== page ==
Ask why store brands for Radio Shack are all confusing, and a devoted fan of the store might be confused about the offerings. He might ask why there are only a handful of electronics kits for boys. He might ask why Radio Shack no longer sells an equivalent to the TRS-80 computer. We know that millions are using Linux at home for the fun of it. Why not a cheap base model Linux for Geeks to give their sons for entertainment? Take your staff out of polo shirts and put them in short sleeve button downs with pocket protectors.
Best Buy and Circuit City have geeks who visit your house to fix problems. Why not do what customers are used to doing, and have them (surprise!) bring their problems TO the real life geeks at Radio Shack. Perhaps a few of those cluttered aisles could be pushed back a bit in the evening in favor of foldout chairs, and Radio Shack could offer classes in how to work various electronics equipment. I bet a seminar teaching iPod or Shutterfly would be a hit with anyone over 40.
Day might then ask a few target consumers what they want. Radio Shack has a number of them. There is Electronic Enthusiast, male, 29, and too focused on video games to ever bother attending Engineering School. He likes to go in Radio Shack and see what’s there, and buy it. By career, Electronic Enthusiast might be your tech support guy who is in a cubicle down the way. Then, there is Science Smartie; this might be the parent of Electronic Enthusiast, who actually has an advanced degree. Science Smartie likes buying Radio Shack’s electronic kits for nephews, sons and neighbors’ kids. There is also Confused Woman (is this sexist? who cares, it’s true, though there are plenty of Confused Men), a person of any age who goes into Radio Shack for the solution to a particular electronics problem that must be solved in the household. Confused Person also goes into Radio Shack to shop for children or grandchildren. She (or he) knows that if it is about electronics, Radio Shack has answers.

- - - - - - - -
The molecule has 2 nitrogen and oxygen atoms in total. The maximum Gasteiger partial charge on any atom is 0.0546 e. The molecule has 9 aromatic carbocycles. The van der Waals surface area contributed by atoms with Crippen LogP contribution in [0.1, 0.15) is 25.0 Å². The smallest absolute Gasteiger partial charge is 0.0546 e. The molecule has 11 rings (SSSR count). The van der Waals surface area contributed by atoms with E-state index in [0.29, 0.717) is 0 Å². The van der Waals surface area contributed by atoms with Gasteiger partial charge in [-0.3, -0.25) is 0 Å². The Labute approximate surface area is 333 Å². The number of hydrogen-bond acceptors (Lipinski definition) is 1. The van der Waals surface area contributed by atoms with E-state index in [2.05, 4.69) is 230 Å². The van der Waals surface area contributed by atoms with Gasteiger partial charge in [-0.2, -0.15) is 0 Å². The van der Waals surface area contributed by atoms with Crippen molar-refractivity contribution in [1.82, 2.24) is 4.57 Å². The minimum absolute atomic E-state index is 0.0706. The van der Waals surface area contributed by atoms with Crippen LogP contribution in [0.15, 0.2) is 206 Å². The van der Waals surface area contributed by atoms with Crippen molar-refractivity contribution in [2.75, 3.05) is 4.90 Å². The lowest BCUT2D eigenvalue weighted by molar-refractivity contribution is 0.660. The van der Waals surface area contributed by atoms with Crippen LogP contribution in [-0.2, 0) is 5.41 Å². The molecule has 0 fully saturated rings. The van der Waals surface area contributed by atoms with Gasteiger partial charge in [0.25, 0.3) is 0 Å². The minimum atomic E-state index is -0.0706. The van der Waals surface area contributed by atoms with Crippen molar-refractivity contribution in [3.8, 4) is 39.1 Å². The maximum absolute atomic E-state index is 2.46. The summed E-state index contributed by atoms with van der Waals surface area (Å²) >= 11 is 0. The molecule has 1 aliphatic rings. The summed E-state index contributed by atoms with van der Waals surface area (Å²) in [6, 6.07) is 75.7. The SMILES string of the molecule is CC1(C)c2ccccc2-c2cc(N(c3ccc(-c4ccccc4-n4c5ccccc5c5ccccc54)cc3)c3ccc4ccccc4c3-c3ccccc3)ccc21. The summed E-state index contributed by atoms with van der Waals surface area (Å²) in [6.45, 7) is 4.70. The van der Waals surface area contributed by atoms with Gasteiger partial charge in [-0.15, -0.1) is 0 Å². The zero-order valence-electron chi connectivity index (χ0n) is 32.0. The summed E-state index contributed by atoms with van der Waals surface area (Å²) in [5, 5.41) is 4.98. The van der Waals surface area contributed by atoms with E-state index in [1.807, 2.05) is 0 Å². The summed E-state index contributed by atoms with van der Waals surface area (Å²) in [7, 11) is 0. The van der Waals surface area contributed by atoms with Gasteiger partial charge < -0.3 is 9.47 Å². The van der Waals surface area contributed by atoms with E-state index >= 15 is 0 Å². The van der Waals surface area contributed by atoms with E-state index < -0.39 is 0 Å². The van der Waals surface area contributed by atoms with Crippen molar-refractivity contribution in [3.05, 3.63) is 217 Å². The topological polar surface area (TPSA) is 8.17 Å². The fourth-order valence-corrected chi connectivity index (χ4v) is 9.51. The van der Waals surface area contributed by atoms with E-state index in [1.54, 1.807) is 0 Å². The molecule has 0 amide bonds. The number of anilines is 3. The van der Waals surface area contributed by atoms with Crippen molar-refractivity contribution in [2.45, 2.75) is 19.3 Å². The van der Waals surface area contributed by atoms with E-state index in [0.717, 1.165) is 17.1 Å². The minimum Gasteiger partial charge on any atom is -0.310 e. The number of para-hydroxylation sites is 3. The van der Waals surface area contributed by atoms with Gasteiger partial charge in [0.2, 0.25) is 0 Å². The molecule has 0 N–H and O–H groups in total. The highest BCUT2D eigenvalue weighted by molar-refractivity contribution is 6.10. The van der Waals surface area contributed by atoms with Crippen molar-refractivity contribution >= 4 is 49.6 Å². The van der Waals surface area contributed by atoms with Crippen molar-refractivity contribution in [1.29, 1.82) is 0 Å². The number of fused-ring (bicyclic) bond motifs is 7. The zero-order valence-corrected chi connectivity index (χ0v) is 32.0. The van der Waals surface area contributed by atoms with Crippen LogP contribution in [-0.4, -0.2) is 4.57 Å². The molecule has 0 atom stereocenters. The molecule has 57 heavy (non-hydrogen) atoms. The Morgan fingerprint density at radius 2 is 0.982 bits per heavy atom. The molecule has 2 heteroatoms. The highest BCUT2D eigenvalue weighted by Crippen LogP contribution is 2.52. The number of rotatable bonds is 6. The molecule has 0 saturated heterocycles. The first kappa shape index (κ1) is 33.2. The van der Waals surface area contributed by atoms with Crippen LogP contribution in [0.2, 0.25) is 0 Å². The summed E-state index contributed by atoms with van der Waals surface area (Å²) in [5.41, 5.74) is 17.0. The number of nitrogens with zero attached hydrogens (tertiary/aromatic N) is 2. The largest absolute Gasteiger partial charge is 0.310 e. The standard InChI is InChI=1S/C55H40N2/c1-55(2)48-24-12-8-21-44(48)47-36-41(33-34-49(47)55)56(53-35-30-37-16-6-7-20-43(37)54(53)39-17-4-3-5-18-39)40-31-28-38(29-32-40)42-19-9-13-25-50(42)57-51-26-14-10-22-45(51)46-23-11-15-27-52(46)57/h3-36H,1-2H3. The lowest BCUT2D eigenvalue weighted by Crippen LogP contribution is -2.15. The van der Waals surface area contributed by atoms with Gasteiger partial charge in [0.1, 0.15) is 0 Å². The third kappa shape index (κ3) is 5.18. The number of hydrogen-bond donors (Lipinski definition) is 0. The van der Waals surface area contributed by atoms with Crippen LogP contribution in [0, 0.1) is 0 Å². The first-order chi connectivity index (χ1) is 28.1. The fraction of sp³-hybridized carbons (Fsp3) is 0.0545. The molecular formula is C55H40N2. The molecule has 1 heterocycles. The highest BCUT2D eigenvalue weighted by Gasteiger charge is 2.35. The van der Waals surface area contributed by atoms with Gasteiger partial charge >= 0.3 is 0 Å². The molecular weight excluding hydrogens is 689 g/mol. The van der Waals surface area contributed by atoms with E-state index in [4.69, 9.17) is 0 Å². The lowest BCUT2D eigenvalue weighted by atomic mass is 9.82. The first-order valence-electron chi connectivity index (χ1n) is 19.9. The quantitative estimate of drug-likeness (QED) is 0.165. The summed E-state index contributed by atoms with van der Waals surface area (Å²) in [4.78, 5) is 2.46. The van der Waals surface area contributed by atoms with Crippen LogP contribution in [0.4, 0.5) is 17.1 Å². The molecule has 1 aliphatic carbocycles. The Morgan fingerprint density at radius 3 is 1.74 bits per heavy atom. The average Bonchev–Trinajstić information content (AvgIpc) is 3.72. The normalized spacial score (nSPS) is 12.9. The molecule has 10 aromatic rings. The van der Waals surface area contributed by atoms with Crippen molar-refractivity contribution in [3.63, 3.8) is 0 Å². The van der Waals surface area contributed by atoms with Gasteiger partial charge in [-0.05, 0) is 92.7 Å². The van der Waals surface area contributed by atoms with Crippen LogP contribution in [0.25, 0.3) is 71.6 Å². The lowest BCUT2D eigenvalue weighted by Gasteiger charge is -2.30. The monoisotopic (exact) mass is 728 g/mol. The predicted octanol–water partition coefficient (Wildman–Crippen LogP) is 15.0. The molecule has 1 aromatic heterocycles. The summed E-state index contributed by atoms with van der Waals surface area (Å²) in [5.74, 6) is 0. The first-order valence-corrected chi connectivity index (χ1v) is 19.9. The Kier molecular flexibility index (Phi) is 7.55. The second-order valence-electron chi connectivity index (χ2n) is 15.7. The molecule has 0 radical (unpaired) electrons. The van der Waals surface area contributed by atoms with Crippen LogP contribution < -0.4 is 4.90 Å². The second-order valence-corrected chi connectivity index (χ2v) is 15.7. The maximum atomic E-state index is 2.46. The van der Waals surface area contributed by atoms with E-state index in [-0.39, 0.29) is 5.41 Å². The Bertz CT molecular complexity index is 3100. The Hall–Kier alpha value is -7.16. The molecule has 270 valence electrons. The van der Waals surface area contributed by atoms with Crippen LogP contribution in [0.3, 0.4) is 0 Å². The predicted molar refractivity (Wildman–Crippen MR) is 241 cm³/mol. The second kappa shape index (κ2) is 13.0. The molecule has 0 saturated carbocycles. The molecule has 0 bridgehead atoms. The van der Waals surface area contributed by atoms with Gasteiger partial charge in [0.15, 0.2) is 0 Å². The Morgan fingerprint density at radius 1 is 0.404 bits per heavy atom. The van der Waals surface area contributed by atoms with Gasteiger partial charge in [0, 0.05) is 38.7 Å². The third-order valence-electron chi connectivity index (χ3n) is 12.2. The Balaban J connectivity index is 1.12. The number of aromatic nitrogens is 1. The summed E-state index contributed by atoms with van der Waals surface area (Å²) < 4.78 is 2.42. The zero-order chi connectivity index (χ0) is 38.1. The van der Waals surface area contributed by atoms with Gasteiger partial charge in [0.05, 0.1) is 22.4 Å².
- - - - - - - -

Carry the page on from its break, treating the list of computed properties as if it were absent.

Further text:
Julian Day should know that there are millions of American men who operate on their own PCs at home, adding memory, modems and such. Think of all the men who work as tech support in American corporations. These are the main target market for Radio Shack. There are certainly a million men who work in electronics, and they all have sons. For these Electronic Geeks, Radio Shack is not just a retail store, it is a place where if you go on Saturday, the place where the Geek will find kindred souls.
Radio Shack should be like an old fashioned hardware store where folks gather on Saturday. In fact, any person confused by electronics likes to go into such a place. A confused electronics shopper might not only get advice from the store clerk, others in the store who are gathering might have the same problems, and they might offer up advice too, or just want to talk about weather or vent about awful cellphone service.
Radio Shack is not thought of as a national asset for science and engineering, where amateurs and professionals share common ground. But it is, or should be, such a place. It is a commonly told story that Steven Jobs built Heathkits. The old Heathkit market is the Radio Shack market. It is a market for enthusiasts.
Of course this is overstatement, but there is a nugget of truth in the statement that Radio Shack’s enthusiasm for electronics helped nurture a nation that once (and sort of still) leads technology. When science education failed, at least the enthusiasts like Steven Jobs filled in the empty holes. Please, Mr. Julian Day. You have a great American icon in your hands. Don’t look across the street to Best Buy to figure out where to take Radio Shack. Best Buy does a great job. Instead, look inward, backward and then imagine life about 10 years forward without Radio Shack. That would be a sad scene indeed.
In the old days, what was good for GM was good for America. In this computer age, what’s good for Radio Shack is good for America.